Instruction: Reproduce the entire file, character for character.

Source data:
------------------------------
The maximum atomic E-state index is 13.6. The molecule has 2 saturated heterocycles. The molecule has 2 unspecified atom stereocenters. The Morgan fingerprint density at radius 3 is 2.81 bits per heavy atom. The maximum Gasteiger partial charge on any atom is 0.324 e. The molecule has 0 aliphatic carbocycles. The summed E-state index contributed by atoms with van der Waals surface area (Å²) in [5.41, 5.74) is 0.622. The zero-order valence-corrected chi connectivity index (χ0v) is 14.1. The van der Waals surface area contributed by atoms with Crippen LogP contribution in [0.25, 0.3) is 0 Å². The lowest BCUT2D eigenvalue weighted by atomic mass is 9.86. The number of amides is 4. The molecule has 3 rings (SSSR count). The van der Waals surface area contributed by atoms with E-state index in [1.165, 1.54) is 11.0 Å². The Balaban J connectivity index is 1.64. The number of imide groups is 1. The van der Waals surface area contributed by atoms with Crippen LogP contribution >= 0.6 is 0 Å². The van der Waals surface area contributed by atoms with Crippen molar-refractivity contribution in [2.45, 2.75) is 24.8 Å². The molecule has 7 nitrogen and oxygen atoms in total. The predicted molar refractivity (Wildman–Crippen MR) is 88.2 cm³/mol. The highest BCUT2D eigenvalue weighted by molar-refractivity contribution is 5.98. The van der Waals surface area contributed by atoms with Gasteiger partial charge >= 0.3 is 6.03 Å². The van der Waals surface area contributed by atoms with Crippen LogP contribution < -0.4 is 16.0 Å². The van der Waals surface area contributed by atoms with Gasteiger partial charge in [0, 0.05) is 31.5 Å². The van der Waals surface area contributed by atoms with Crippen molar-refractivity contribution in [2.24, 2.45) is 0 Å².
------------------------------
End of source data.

The maximum atomic E-state index is 13.6. The molecule has 2 saturated heterocycles. The molecule has 2 unspecified atom stereocenters. The Morgan fingerprint density at radius 3 is 2.81 bits per heavy atom. The maximum Gasteiger partial charge on any atom is 0.324 e. The molecule has 0 aliphatic carbocycles. The summed E-state index contributed by atoms with van der Waals surface area (Å²) in [5.41, 5.74) is 0.622. The zero-order valence-corrected chi connectivity index (χ0v) is 14.1. The van der Waals surface area contributed by atoms with Crippen LogP contribution in [0.25, 0.3) is 0 Å². The lowest BCUT2D eigenvalue weighted by atomic mass is 9.86. The number of amides is 4. The molecule has 3 rings (SSSR count). The van der Waals surface area contributed by atoms with E-state index in [1.165, 1.54) is 11.0 Å². The Balaban J connectivity index is 1.64. The number of imide groups is 1. The van der Waals surface area contributed by atoms with Crippen LogP contribution >= 0.6 is 0 Å². The van der Waals surface area contributed by atoms with Crippen molar-refractivity contribution in [2.45, 2.75) is 24.8 Å². The molecule has 7 nitrogen and oxygen atoms in total. The predicted molar refractivity (Wildman–Crippen MR) is 88.2 cm³/mol. The highest BCUT2D eigenvalue weighted by molar-refractivity contribution is 5.98. The van der Waals surface area contributed by atoms with Gasteiger partial charge >= 0.3 is 6.03 Å². The van der Waals surface area contributed by atoms with Crippen LogP contribution < -0.4 is 16.0 Å². The van der Waals surface area contributed by atoms with Gasteiger partial charge in [0, 0.05) is 31.5 Å². The van der Waals surface area contributed by atoms with Crippen molar-refractivity contribution in [2.24, 2.45) is 0 Å².